The Christmas holidays are usually a wonderful time of the year where families all get together and celebrate. However, for some separated families with children, these holidays bring about a period of sadness, stress and bitterness that can be managed with proper prior planning.
As Family Lawyers, we see this far too often and sadly, we also see it far too late. The Family Court has a cut-off date for Christmas contact applications. This year, The Family Court is only accepting these applications until 13 November 2020. After this time, it is likely that you may not get a hearing until after Christmas or even early 2021.
In today’s blog, we will suggest some ways to organise parenting arrangements over the Christmas period with a 5-step plan. Hopefully, this will enable children to be able to spend quality time with both parents.
First and foremost, when it comes to children, the Family Courts paramount consideration is the ‘best interests of the child’. During this time of the year, it is especially important to keep this in mind when discussing arrangements with the other parent. While it may be easy to say that the best interests of the child are that they spend the majority of the time with one parent or the other it is always important to remember that, by law, this term refers to having a meaningful relationship with both parents provided that the child is protected from physical and psychological harm. These are the primary considerations.
Secondly, communicate. Without resorting to degradation or name-calling try and set any differences aside for the sake of the child or children enjoying a memorable holiday. Negotiation is key here. Try and think about something you could compromise that does not mean too much to you but would mean the world to the other parent. If you can do this then you are setting the field for reciprocal gestures of kindness and goodwill.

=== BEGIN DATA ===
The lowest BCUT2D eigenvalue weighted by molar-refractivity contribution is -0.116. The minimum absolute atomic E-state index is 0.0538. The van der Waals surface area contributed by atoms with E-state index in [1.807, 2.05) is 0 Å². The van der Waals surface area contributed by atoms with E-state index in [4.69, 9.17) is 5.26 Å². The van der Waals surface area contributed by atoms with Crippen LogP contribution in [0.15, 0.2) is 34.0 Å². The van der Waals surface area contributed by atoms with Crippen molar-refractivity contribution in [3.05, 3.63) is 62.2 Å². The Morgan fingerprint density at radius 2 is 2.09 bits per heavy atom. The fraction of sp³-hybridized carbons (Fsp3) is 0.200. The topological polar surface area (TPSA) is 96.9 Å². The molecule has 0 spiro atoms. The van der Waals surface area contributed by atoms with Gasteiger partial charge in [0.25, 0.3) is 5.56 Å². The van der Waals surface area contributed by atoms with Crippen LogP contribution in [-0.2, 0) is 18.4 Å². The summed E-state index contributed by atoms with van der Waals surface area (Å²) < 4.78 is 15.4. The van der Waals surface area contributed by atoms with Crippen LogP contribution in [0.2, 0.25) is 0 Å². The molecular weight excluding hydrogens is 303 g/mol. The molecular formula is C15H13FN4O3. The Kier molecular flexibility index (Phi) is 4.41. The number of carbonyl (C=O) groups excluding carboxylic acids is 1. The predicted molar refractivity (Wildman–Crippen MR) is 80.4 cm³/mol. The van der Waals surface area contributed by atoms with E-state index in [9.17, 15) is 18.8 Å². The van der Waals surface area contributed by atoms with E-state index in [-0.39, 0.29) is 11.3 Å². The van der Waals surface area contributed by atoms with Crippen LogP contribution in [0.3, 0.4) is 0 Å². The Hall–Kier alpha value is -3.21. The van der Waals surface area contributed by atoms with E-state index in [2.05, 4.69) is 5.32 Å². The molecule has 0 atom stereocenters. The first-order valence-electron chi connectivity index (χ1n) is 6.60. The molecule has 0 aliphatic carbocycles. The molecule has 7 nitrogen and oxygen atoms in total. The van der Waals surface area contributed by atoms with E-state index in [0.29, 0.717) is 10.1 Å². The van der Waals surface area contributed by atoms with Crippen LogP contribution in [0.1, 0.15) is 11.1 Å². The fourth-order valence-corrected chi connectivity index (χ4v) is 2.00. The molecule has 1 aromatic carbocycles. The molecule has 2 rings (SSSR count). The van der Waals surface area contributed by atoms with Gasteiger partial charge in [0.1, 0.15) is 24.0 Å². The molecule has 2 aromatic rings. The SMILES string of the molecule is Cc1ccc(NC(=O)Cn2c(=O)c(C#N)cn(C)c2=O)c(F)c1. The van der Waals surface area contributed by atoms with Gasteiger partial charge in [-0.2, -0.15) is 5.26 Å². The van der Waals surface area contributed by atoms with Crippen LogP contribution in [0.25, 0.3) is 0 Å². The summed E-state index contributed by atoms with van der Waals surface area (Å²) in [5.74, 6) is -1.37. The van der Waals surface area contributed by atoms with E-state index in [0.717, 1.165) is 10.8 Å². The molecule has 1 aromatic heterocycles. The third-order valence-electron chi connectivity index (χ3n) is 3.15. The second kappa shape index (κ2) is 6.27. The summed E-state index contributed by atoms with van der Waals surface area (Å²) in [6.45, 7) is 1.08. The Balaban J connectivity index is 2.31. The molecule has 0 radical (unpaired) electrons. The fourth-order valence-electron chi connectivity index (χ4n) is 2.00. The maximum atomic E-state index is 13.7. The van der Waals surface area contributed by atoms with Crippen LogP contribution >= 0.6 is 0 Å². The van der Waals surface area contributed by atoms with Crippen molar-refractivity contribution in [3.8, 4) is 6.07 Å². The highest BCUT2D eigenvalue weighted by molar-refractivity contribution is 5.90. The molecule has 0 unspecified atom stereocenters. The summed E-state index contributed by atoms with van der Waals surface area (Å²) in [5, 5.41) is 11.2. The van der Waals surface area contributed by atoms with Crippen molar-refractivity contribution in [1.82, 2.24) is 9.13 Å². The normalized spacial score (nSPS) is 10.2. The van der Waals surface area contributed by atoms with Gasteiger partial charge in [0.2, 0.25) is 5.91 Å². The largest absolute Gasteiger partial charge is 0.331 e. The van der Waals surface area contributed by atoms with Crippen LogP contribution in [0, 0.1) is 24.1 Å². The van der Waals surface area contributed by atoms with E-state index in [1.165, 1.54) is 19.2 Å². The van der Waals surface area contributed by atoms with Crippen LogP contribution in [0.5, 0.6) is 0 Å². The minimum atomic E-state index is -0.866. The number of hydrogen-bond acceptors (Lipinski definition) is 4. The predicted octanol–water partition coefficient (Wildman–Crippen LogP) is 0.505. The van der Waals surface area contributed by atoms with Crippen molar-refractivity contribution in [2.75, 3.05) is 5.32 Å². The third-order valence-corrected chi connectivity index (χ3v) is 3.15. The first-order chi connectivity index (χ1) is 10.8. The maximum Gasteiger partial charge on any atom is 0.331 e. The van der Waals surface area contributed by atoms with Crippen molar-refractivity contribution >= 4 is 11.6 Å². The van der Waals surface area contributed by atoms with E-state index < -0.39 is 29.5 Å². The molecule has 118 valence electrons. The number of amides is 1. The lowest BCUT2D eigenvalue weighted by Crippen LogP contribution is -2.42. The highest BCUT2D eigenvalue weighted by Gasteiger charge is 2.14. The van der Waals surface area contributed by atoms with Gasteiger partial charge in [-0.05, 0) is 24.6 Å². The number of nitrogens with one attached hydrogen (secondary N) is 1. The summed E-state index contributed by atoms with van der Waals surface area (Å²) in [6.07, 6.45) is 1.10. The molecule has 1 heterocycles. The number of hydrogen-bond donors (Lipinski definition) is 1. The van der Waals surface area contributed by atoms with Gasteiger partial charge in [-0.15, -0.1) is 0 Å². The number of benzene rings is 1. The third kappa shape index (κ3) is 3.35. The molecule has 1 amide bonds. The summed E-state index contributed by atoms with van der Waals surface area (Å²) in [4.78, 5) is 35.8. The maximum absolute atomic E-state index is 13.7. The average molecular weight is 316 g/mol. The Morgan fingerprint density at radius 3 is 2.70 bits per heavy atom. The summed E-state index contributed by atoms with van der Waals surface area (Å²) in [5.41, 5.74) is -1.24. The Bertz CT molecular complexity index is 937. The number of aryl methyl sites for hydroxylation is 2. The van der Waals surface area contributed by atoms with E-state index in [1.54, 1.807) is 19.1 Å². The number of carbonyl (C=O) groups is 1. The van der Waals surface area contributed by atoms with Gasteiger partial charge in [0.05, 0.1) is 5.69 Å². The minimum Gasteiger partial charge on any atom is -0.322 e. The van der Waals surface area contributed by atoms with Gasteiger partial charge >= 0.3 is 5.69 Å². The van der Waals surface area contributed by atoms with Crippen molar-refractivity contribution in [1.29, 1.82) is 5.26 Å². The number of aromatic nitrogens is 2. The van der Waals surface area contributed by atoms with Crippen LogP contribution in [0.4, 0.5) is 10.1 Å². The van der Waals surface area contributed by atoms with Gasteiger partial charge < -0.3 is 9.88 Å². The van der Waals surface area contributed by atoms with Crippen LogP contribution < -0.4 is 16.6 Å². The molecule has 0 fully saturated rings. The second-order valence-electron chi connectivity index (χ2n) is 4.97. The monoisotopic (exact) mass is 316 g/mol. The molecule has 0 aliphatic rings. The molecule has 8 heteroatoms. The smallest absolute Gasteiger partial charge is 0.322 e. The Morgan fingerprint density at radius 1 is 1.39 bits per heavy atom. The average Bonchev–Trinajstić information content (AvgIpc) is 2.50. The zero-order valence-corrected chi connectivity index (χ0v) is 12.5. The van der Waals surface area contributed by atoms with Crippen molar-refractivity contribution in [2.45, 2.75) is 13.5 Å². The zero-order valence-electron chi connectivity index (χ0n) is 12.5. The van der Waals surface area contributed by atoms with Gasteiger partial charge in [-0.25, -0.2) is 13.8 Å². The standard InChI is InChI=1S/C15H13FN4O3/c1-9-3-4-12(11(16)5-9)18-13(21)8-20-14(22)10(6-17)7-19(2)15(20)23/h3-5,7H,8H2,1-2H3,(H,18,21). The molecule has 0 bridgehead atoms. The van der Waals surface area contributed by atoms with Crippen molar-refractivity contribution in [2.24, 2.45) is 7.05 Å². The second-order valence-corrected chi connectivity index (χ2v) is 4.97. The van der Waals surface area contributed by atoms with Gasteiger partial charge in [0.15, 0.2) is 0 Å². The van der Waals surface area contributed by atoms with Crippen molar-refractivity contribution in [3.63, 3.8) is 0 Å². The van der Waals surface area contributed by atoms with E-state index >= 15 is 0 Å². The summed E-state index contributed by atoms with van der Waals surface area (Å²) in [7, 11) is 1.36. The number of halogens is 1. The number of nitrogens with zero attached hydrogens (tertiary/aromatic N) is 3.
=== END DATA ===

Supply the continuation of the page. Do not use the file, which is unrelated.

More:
Thirdly, be understanding. This ties in with the above point that if you can compromise something, then do so. Especially over the holiday period where the children are going to be spending time with each other’s families, you may find that things such as times for changeover may need to be amended slightly. If this happens, don’t freak out. Remember step 2 and communicate. Then remember step 1 and consider ‘the best interests of the child’.
Fourthly, have a plan in place and do your best to stick to it. Child psychologists agree that children need consistency in their schedules, and this is even more paramount when co-parenting. Children will learn to use inconsistent parenting styles to play one parent off against the other. Poor consistency with respect to parenting can also lead to attachment issues with children. This can cause a range of social, behavioural and emotional problems for children. If you have been consistent in parenting all year do not let the festive season undermine everything you have both worked hard for. Have a plan in place and stick to it.
Finally, be emotionally prepared. Separation is difficult and having to spend time away from your children on Christmas can make it seem almost unbearable. Being overwhelmed can cause us to lash out and do a lot of damage that we otherwise did not intend to cause. Know that this time of the year is going to be difficult in some areas if you are separated with children. Take time out for yourself when you need to and always have the best interests of your child or children at the forefront of your mind.